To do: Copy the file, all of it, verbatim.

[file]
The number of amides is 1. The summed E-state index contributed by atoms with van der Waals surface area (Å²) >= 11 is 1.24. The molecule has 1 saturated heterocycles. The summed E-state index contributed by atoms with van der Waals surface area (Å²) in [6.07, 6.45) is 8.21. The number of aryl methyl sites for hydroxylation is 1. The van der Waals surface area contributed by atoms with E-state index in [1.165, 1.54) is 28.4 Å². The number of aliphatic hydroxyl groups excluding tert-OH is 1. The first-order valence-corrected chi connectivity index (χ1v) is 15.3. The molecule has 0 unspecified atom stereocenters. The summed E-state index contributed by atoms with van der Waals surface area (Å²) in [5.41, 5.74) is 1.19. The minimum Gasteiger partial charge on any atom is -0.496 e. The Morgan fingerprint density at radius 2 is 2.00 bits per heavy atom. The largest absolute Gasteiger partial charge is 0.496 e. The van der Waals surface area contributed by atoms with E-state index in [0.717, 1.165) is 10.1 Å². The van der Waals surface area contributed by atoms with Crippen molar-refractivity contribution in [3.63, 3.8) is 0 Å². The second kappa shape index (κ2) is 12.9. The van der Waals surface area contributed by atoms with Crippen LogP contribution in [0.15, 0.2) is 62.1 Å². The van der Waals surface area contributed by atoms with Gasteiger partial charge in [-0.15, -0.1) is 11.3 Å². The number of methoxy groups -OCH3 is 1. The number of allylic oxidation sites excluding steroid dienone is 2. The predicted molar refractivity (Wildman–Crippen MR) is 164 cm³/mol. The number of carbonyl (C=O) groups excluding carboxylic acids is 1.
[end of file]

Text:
The number of amides is 1. The summed E-state index contributed by atoms with van der Waals surface area (Å²) >= 11 is 1.24. The molecule has 1 saturated heterocycles. The summed E-state index contributed by atoms with van der Waals surface area (Å²) in [6.07, 6.45) is 8.21. The number of aryl methyl sites for hydroxylation is 1. The van der Waals surface area contributed by atoms with E-state index in [1.165, 1.54) is 28.4 Å². The number of aliphatic hydroxyl groups excluding tert-OH is 1. The first-order valence-corrected chi connectivity index (χ1v) is 15.3. The molecule has 0 unspecified atom stereocenters. The summed E-state index contributed by atoms with van der Waals surface area (Å²) in [5.41, 5.74) is 1.19. The minimum Gasteiger partial charge on any atom is -0.496 e. The Morgan fingerprint density at radius 2 is 2.00 bits per heavy atom. The largest absolute Gasteiger partial charge is 0.496 e. The van der Waals surface area contributed by atoms with E-state index in [0.717, 1.165) is 10.1 Å². The van der Waals surface area contributed by atoms with Crippen molar-refractivity contribution in [3.63, 3.8) is 0 Å². The second kappa shape index (κ2) is 12.9. The van der Waals surface area contributed by atoms with Crippen LogP contribution in [0.15, 0.2) is 62.1 Å². The van der Waals surface area contributed by atoms with Gasteiger partial charge in [-0.15, -0.1) is 11.3 Å². The number of methoxy groups -OCH3 is 1. The number of allylic oxidation sites excluding steroid dienone is 2. The predicted molar refractivity (Wildman–Crippen MR) is 164 cm³/mol. The number of carbonyl (C=O) groups excluding carboxylic acids is 1.